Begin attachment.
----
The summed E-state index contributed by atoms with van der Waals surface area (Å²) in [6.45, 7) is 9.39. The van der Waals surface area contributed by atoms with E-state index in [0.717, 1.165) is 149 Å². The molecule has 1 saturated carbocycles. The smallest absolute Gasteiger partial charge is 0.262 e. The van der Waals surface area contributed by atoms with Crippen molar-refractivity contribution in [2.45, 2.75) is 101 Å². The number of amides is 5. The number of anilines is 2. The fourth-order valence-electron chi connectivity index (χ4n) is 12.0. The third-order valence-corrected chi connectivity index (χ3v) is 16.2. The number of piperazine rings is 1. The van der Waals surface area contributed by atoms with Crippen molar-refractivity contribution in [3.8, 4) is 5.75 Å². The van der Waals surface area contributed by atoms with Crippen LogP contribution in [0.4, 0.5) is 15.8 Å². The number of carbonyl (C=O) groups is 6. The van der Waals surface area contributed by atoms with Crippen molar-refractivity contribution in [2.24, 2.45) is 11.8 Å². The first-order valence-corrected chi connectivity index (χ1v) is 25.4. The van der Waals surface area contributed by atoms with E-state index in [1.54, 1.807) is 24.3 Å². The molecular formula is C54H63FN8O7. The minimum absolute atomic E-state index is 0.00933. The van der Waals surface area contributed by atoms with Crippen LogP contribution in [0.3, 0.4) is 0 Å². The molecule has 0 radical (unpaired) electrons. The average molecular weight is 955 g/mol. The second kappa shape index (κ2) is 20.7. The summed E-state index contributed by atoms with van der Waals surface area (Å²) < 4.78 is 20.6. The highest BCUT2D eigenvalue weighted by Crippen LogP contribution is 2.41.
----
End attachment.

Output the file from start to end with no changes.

The summed E-state index contributed by atoms with van der Waals surface area (Å²) in [6.45, 7) is 9.39. The van der Waals surface area contributed by atoms with E-state index in [0.717, 1.165) is 149 Å². The molecule has 1 saturated carbocycles. The smallest absolute Gasteiger partial charge is 0.262 e. The van der Waals surface area contributed by atoms with Crippen molar-refractivity contribution in [2.45, 2.75) is 101 Å². The number of amides is 5. The number of anilines is 2. The fourth-order valence-electron chi connectivity index (χ4n) is 12.0. The third-order valence-corrected chi connectivity index (χ3v) is 16.2. The number of piperazine rings is 1. The van der Waals surface area contributed by atoms with Crippen molar-refractivity contribution in [3.8, 4) is 5.75 Å². The van der Waals surface area contributed by atoms with Crippen LogP contribution in [0.4, 0.5) is 15.8 Å². The number of carbonyl (C=O) groups is 6. The van der Waals surface area contributed by atoms with Crippen molar-refractivity contribution in [2.24, 2.45) is 11.8 Å². The first-order valence-corrected chi connectivity index (χ1v) is 25.4. The van der Waals surface area contributed by atoms with E-state index in [1.54, 1.807) is 24.3 Å². The molecular formula is C54H63FN8O7. The minimum absolute atomic E-state index is 0.00933. The van der Waals surface area contributed by atoms with Crippen LogP contribution in [0.3, 0.4) is 0 Å². The molecule has 0 radical (unpaired) electrons. The average molecular weight is 955 g/mol. The second kappa shape index (κ2) is 20.7. The summed E-state index contributed by atoms with van der Waals surface area (Å²) < 4.78 is 20.6. The highest BCUT2D eigenvalue weighted by Crippen LogP contribution is 2.41.